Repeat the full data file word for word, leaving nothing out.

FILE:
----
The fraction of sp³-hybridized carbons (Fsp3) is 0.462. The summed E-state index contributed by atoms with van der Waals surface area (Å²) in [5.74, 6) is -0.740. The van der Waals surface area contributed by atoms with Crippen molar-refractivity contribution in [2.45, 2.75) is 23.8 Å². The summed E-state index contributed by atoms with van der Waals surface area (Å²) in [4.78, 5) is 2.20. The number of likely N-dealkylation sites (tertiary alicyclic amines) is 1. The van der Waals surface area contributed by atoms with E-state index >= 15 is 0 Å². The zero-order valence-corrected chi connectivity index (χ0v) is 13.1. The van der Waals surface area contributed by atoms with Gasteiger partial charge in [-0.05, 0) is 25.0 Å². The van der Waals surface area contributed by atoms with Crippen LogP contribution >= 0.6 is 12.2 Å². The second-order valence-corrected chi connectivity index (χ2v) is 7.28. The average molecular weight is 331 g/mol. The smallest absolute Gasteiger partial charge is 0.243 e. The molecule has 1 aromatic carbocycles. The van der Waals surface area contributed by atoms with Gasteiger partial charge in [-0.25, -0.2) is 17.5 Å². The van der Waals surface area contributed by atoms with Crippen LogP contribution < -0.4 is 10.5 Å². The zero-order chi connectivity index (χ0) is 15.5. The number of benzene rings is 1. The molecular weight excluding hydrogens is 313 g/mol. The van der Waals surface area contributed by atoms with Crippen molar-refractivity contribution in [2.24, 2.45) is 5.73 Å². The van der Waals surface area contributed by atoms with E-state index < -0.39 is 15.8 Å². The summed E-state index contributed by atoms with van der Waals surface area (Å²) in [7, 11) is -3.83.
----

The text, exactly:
The fraction of sp³-hybridized carbons (Fsp3) is 0.462. The summed E-state index contributed by atoms with van der Waals surface area (Å²) in [5.74, 6) is -0.740. The van der Waals surface area contributed by atoms with Crippen molar-refractivity contribution in [2.45, 2.75) is 23.8 Å². The summed E-state index contributed by atoms with van der Waals surface area (Å²) in [4.78, 5) is 2.20. The number of likely N-dealkylation sites (tertiary alicyclic amines) is 1. The van der Waals surface area contributed by atoms with E-state index >= 15 is 0 Å². The zero-order valence-corrected chi connectivity index (χ0v) is 13.1. The van der Waals surface area contributed by atoms with Gasteiger partial charge in [-0.05, 0) is 25.0 Å². The van der Waals surface area contributed by atoms with Crippen LogP contribution >= 0.6 is 12.2 Å². The second-order valence-corrected chi connectivity index (χ2v) is 7.28. The average molecular weight is 331 g/mol. The smallest absolute Gasteiger partial charge is 0.243 e. The molecule has 1 aromatic carbocycles. The van der Waals surface area contributed by atoms with Gasteiger partial charge in [-0.25, -0.2) is 17.5 Å². The van der Waals surface area contributed by atoms with Crippen LogP contribution < -0.4 is 10.5 Å². The zero-order chi connectivity index (χ0) is 15.5. The number of benzene rings is 1. The molecular weight excluding hydrogens is 313 g/mol. The van der Waals surface area contributed by atoms with Crippen molar-refractivity contribution in [2.24, 2.45) is 5.73 Å². The van der Waals surface area contributed by atoms with E-state index < -0.39 is 15.8 Å². The summed E-state index contributed by atoms with van der Waals surface area (Å²) in [7, 11) is -3.83.